Chapter 1 Introduction Introduction 1 Scope of the Chapter Purposes of the autopsy Autopsy techniques

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  • Introduction 1

    Scope of the Chapter

    ❍ Purposes of the autopsy ❍ Autopsy techniques

    Autopsy pathology is the practice of medicine that directs its efforts to the scientific study of the human body after death. The objectives of the autopsy include: the evaluation of clinical diag- noses; the detection and diagnosis of unsuspect- ed diseases; the study of the cause, nature, and development of disease; determination of the cause of death; assisting in the assessment of the validity, value, and appropriateness of diagnostic and therapeutic procedures; provision of infor- mation to families, physicians, and society; qual- ity assurance in medicine; and medical education and training. The autopsy is a professional activ- ity that requires the application of extensive knowledge and technical ability to the art and science of its performance and interpretation.

    The autopsy makes major contributions to the elucidation of disease pathogenesis by providing the observations for construction of pathogenetic hypotheses. While the initial idea usually origi- nates from a single autopsy, the examination of the hypothesis depends on the study of a number of examples, which, it is hoped, will demonstrate the steps in the sequence of development of a lesion or process. Well-performed autopsies can make substantial contributions to the advance- ment of medicine.

    The postmortem examination must be sys- tematic; it must be as complete as custom or law will allow or as the goals of the autopsy dictate, and a proper technique of examination is manda- tory. Technique in the performance of an autopsy,

    as in many other endeavors, is not synonymous with a rigid system. Technique comes to be an individual matter, compounded of experience, judgment, and manual skill. Individual tech- niques may differ in detail even though their underlying principles and purposes are identical. The procedures must be sufficiently flexible to adapt to the demands of the individual case, and the prosector should prepare for the unusual case by acquiring dexterity in alternate techniques.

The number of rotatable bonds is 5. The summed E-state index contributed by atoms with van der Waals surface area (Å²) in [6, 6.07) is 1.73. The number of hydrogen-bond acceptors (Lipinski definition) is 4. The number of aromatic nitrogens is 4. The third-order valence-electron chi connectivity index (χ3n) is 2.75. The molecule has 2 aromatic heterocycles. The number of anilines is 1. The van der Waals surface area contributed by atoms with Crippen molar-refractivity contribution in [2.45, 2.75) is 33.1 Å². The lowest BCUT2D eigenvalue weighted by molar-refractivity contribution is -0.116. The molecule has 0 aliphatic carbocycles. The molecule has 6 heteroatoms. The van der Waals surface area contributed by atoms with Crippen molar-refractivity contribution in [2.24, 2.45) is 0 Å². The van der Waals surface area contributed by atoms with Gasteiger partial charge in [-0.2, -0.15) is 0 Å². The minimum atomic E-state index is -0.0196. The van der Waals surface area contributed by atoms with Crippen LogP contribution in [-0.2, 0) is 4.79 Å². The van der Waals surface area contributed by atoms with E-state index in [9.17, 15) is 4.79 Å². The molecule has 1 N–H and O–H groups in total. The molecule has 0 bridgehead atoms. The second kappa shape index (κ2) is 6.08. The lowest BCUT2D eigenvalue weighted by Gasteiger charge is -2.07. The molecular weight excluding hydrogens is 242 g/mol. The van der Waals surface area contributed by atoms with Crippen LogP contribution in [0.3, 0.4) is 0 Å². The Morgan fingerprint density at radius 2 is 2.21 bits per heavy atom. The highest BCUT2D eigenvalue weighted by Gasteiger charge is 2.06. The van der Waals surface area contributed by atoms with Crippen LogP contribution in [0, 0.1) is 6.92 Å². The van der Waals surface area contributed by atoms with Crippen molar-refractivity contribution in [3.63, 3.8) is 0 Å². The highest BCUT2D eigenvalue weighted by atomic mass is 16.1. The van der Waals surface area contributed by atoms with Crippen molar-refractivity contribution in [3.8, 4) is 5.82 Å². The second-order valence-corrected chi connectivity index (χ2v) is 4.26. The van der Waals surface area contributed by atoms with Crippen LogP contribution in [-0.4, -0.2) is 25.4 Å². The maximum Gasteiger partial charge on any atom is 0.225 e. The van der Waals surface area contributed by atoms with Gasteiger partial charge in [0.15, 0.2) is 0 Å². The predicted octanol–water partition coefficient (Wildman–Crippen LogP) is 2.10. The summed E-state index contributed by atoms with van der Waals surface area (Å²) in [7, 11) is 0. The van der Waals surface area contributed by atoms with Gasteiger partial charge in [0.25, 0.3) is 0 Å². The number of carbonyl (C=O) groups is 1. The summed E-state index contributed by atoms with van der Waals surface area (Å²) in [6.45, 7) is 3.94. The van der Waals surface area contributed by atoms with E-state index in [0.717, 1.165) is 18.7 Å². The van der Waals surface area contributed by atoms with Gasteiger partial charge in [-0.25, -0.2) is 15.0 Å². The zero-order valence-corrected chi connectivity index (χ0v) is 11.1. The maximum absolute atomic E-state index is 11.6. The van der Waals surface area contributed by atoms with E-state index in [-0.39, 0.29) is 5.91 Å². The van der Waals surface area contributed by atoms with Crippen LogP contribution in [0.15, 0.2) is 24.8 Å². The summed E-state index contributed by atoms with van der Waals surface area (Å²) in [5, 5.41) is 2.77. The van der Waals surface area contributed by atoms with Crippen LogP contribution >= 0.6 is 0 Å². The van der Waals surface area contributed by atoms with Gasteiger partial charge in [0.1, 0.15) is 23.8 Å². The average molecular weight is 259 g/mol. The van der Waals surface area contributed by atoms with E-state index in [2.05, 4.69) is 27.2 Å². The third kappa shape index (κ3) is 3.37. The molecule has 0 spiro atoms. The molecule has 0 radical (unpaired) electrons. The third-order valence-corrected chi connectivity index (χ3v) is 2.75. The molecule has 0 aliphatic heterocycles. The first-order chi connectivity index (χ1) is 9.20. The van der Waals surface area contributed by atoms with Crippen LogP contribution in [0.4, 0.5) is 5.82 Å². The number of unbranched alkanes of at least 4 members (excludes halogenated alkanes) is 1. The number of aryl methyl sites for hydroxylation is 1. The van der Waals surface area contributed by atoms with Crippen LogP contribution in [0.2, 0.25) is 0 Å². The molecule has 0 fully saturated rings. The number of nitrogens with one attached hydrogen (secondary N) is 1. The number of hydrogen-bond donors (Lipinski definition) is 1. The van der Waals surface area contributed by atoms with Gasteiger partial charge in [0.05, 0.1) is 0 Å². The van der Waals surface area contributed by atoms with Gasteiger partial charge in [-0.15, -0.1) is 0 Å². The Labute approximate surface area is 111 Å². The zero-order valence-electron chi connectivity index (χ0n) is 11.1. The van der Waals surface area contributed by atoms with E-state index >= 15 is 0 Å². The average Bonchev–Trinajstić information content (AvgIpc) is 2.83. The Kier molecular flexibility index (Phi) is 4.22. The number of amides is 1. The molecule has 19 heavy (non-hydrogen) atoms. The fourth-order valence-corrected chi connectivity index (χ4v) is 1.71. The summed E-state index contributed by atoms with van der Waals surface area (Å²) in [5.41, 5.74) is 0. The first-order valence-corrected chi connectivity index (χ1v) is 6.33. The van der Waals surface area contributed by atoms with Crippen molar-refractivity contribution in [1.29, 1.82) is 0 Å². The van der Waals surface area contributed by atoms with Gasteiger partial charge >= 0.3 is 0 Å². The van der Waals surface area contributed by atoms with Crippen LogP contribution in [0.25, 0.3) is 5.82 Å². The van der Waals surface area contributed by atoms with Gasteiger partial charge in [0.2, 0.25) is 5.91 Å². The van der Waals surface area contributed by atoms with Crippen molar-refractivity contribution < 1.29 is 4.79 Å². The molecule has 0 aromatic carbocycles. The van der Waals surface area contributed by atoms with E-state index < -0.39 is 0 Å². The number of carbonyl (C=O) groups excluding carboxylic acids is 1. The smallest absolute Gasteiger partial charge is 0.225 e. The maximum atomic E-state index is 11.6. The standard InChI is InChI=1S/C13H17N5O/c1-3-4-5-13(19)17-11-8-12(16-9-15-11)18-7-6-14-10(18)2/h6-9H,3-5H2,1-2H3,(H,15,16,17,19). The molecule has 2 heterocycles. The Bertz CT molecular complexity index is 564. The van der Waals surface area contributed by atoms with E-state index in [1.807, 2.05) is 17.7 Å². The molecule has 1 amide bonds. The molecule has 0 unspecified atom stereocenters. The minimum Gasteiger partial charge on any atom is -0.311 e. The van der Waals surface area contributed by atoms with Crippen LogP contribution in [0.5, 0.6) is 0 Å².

Autopsy Techniques

    A number of general and specific autopsy tech- niques have been described, and a bibliography citing many of these has been assembled.1 The four major autopsy techniques differ chiefly in the methods used in removal of the organs and the order in which they are opened. The history of the development of these techniques has been discussed.2,3 Individual differences in the ap- proach to the autopsy are generally only minor variations of one of the following procedures. Knowledge of these different techniques is useful, allowing one to keep an open mind to the various ways of performing an autopsy.

    Virchow Technique In the Virchow technique, the organs are re- moved one by one and dissected as removed. This approach is good for demonstrating pathological change in individual organs, especially in high- risk autopsies or where permission is limited to one organ. This organ can be immediately removed and examined. The disadvantage of this technique is that relationships between various organs may be hard to interpret.

    Chapter 1 Introduction

    We must turn to nature itself, to the observations of the body in health and disease, to learn the truth.

    — Hippocrates

  • 2 An Introduction to Autopsy Technique

    Rokitansky Technique This procedure is characterized by in situ dissec- tion, in part combined with en bloc removal. The term “Rokitansky technique” is used erroneously by many pathologists to designate the en masse technique.